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For Nunu Rampen, ‘Nothing Exposes People’s Most Basic Biases – and Loves – More Than Food’

All photos via @nunufusion, Instagram

When a restaurant is touted to be a favourite of Jake Gyllenhaal and counts Idris Elba among its customers, I trust that the menu does not disappoint. Nunu Ethiopian Fusion restaurant is located on trendy Queen West in downtown Toronto. Owned and operated by Nunu Rampen, the restaurant is a family affair; her team consists of her husband – Chris, sister, and daughters that jump in when needed.

Nunu’s passion for cooking began at a very early age. Her mother ran a 100-seat ‘Tej house’ serving Ethiopian Honey wine and barbecue in the town of Nazareth, Ethiopia. When she was 16 she was sent to Kenya with her uncle, a UN diplomat, to escape the Mengistu regime then in power. In Kenya, she learned to formally cook from the UN Mission chef – a Cordon Bleu-trained chef named Roma. Beyond learning French, Italian, Indian, and Kenyan cuisines, she learned the formal discipline and logistics of cooking for large groups.

She came to Canada to help her sister Aster: a single mother who had bravely just opened the Addis Ababa – one of the first Ethiopian restaurants in the city. Together they ran the Addis with Nunu doing the cooking and Aster running the front. The Addis had a long life – almost 27 years – and essentially came to an end when Aster returned to Ethiopia to start a construction company.

For her next venture, Nunu wanted to explore a more upscale Ethiopian dining experience, so when her previous landlord offered her a space on Queen West she jumped at the opportunity. The restaurant is a labour of love —it was designed by Nunu herself — as Nunu and her husband Chris gutted and built the establishment together. Featuring an open kitchen and a simple but elegant bar, the space is a beautiful but approachable dining experience.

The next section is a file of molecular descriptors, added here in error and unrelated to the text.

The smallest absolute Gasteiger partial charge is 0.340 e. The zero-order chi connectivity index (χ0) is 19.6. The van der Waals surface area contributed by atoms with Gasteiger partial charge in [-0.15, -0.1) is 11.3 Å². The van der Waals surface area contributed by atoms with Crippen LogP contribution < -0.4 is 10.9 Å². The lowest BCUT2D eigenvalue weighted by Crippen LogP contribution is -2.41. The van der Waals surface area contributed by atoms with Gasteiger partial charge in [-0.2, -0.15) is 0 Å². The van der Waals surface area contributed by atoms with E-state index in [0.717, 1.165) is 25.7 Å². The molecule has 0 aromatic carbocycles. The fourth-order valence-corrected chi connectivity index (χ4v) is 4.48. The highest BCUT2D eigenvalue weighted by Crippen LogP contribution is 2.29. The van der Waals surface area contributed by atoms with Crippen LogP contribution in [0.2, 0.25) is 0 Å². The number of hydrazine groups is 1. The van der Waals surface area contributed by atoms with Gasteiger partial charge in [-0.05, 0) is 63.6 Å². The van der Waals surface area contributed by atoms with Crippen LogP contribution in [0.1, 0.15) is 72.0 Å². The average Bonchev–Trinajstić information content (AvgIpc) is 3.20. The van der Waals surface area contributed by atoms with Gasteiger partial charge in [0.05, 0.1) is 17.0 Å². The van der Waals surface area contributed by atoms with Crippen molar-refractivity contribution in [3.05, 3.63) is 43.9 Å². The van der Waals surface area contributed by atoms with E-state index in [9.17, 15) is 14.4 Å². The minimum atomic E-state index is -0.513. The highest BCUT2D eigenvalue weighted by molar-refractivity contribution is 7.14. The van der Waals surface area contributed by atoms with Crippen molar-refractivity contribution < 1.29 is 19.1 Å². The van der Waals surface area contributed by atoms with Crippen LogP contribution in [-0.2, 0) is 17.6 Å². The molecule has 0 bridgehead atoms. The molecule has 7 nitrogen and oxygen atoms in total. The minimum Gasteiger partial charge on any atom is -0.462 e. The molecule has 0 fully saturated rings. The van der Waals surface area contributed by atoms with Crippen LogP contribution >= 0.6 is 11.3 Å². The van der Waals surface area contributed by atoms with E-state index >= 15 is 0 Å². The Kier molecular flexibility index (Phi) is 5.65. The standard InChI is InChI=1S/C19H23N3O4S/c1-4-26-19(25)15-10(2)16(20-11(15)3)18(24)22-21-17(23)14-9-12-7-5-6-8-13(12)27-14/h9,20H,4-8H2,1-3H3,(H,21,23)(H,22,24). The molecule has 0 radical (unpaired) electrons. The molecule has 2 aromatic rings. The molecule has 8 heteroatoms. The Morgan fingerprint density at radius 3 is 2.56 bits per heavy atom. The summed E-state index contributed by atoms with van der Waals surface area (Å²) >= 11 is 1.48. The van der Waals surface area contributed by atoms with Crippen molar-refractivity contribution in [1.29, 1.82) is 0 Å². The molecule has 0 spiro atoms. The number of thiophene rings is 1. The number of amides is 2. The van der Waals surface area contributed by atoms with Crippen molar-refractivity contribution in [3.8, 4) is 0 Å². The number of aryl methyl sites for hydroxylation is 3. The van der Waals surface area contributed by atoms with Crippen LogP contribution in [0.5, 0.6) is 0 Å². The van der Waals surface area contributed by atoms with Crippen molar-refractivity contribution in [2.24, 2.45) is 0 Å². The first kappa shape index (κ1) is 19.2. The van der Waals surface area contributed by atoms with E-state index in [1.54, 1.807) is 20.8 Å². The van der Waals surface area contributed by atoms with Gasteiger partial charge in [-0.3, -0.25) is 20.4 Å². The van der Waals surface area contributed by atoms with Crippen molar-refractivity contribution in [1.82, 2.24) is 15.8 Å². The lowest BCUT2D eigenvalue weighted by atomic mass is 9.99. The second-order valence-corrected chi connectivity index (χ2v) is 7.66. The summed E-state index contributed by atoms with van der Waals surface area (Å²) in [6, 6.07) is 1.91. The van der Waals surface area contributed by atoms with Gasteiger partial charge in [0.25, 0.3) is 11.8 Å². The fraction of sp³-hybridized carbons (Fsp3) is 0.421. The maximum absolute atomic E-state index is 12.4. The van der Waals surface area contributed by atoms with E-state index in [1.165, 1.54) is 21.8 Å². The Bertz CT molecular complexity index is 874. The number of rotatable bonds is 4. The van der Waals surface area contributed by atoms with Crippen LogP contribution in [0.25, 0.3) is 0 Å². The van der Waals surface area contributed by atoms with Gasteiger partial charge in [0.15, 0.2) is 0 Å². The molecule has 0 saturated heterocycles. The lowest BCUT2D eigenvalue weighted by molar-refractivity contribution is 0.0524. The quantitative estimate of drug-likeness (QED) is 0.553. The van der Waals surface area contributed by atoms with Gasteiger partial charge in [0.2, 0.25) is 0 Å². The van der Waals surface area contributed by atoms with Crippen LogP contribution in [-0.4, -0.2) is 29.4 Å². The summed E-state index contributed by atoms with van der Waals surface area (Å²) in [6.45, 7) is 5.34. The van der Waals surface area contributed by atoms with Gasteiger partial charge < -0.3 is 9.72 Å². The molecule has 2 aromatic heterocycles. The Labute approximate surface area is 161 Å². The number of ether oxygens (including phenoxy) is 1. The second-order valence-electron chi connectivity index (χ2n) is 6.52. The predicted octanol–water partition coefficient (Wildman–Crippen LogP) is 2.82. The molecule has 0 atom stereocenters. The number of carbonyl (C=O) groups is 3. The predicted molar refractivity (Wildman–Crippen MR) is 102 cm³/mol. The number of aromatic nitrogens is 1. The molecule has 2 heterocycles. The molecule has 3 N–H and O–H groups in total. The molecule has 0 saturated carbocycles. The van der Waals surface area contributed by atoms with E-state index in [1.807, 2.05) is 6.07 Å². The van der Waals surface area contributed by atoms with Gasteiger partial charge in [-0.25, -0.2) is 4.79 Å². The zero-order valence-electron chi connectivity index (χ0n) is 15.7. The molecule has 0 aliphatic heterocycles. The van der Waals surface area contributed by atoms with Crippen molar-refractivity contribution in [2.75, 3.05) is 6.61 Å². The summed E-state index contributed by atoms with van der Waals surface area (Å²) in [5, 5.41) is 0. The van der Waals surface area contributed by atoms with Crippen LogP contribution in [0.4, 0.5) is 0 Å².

Nunu’s mantra is to create fresh, light, and healthy Ethiopian fusion cuisine that is responsive to the seasonal variations of North America. Injera (Ethiopian sourdough bread) is made inhouse every morning and Nunu leverages local ingredients as much as possible; during the summer much of the produce comes from the family garden in Oakville and the meat from nearby Mennonite farms.

The menu is divided into ‘herbivore’ and ‘carnivore’ – which reflects the way Ethiopians eat. Ethiopian cuisine does not heavily feature desserts, so Nunu blends Western styles and ingredients with unique flavours for dishes like Moroccan Saffron Pears with homemade Ricotta and a trifle with peaches from Two Centuries Farm in Grimsby. At Nunu’s bar, you’ll find Chris slinging New Orleans style classic cocktails. “I think we are the only people doing a proper Sazerac in the neighbourhood,” Nunu points out.

In the 12 years since Nunu opened, the team has garnered rave reviews. “We would like to think that we are the first upscale Ethiopian/North East African restaurant in Toronto and maybe even Canada or North America,” says Nunu. However, this hasn’t resulted in the media spotlight they should deserve.

“Toronto Life has never done an article on us or our sister restaurant Cafe Bu’na. They did do an article when Addis closed though, which gives the impression they were waiting for its demise! In fact, they have never done an article on any Ethiopian restaurant – one of the oldest international cuisines. How is that possible?”